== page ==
Video ban for culture campaign
Archimedes: September 2012
Video ban for Greek culture campaign.
A video appeal to protect Greece's cultural heritage has been banned by the country's Central Archaeological Council. Thousands of Greek holiday visitors tour ancient monuments and archaeological sites each year and will be aware of the lack of security at many sites. The Association of Greek Archaeologists (SEA) launched a campaign in earlier this year highlighting concern at the protection of Greek monuments and artefacts.
Now, a campaign video 'Monuments Have no Voice, They Must Have Yours', widely circulated on the Internet has proved too embarrassing and been banned.
The video shows a little girl strolling through the National Archaeological Museum in Athens when a hand sweeps in from behind and snatches her away.
The video was inspired by the thefts from the Olympia Museum earlier this year, when dozens of ancient artifacts were stolen and an art theft at the Athens National Gallery, when paintings by Pablo Picasso and Piet Mondrian were stolen.
It was shot by the Association of Greek Archaeologists to draw attention to funding cuts that are threatening the Greek cultural heritage and the austerity measures imposed on Greece by its European partners.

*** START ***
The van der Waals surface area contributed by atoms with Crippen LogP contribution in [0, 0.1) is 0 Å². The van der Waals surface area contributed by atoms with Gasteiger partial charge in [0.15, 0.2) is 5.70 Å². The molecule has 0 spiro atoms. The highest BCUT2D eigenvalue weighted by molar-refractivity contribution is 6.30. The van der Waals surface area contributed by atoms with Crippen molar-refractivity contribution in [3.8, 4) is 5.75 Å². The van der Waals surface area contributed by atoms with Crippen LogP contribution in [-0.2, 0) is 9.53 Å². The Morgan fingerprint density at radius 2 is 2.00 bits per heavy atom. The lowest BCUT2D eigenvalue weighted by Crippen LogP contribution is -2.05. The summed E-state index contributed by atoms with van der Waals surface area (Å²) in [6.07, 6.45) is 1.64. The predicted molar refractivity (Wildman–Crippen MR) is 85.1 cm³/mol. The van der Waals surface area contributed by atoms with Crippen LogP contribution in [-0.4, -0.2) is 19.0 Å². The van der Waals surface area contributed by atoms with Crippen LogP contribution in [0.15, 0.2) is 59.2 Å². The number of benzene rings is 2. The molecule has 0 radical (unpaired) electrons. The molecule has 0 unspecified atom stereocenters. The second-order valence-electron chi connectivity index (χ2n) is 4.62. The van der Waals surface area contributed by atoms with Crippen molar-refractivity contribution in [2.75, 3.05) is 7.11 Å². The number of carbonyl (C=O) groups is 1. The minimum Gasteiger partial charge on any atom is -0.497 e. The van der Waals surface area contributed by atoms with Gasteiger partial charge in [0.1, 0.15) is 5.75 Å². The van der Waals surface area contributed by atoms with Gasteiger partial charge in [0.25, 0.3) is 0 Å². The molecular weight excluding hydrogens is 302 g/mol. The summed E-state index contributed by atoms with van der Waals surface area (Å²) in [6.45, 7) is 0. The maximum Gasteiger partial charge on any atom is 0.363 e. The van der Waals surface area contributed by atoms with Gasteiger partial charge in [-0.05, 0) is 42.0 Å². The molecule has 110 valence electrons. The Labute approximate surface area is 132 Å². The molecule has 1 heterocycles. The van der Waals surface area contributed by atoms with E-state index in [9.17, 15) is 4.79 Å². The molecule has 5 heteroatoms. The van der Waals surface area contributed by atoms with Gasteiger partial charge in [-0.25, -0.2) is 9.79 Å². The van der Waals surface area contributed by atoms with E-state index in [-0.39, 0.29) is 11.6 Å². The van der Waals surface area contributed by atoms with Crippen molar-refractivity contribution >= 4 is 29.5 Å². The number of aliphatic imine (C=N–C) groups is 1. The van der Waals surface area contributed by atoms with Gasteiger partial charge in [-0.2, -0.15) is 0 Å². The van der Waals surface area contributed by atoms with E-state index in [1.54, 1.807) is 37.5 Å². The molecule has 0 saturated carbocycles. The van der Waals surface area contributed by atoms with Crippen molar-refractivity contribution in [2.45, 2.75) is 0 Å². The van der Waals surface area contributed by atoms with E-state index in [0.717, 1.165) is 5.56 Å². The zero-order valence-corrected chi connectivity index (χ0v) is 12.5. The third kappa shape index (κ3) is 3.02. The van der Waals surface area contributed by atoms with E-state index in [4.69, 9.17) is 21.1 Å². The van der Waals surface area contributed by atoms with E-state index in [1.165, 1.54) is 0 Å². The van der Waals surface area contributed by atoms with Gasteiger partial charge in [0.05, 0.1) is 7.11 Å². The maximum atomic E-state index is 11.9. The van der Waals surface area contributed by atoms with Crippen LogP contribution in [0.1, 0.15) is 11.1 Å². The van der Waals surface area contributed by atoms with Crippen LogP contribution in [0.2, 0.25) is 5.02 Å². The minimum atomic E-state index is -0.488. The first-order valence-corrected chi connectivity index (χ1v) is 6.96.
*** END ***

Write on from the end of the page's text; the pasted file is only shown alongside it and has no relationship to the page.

The effects of the cultural cuts are already being felt by the visitors to Greece and tourists on holiday in the Greek Islands, as museums, galleries and archaeological sites suffer from sporadic closures.
In recent months many experienced archaeologists have been forced into early retirement as part of a 10% cut in staff by the Ministry of Culture and Tourism. Archaeology staff numbers have shrunk from 1,100 to 900 as the cuts bite.
Archaeologists warn that recent finds are not being investigated and sites of interest are being lost through neglect. They say that in Greece you can't turn a corner without tripping over an antiquity and it is true Greece has 19,000 declared archaeological sites and monuments and 210 antiquities museums.
But now Greece's hidebound archaeological bureaucracy, which for years among the largest in Europe, is confronted by a sharp drop in resources and to relinquish responsibility for country's cultural heritage.